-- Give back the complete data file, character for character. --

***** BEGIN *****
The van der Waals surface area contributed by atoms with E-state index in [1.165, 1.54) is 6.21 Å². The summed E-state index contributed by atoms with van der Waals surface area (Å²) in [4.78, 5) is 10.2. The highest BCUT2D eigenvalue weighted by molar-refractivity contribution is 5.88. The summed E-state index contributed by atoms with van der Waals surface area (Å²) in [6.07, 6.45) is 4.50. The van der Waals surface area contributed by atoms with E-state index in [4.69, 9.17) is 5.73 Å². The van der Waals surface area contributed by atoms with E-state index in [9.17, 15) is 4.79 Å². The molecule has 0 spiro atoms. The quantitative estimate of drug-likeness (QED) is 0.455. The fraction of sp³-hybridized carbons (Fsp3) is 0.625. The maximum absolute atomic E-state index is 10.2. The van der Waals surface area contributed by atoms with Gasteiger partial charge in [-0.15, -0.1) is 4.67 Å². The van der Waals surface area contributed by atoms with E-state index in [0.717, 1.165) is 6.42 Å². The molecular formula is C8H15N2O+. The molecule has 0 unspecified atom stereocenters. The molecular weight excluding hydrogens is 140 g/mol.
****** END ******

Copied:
The van der Waals surface area contributed by atoms with E-state index in [1.165, 1.54) is 6.21 Å². The summed E-state index contributed by atoms with van der Waals surface area (Å²) in [4.78, 5) is 10.2. The highest BCUT2D eigenvalue weighted by molar-refractivity contribution is 5.88. The summed E-state index contributed by atoms with van der Waals surface area (Å²) in [6.07, 6.45) is 4.50. The van der Waals surface area contributed by atoms with E-state index in [4.69, 9.17) is 5.73 Å². The van der Waals surface area contributed by atoms with E-state index in [9.17, 15) is 4.79 Å². The molecule has 0 spiro atoms. The quantitative estimate of drug-likeness (QED) is 0.455. The fraction of sp³-hybridized carbons (Fsp3) is 0.625. The maximum absolute atomic E-state index is 10.2. The van der Waals surface area contributed by atoms with Gasteiger partial charge in [-0.15, -0.1) is 4.67 Å². The van der Waals surface area contributed by atoms with E-state index in [0.717, 1.165) is 6.42 Å². The molecular formula is C8H15N2O+. The molecule has 0 unspecified atom stereocenters. The molecular weight excluding hydrogens is 140 g/mol.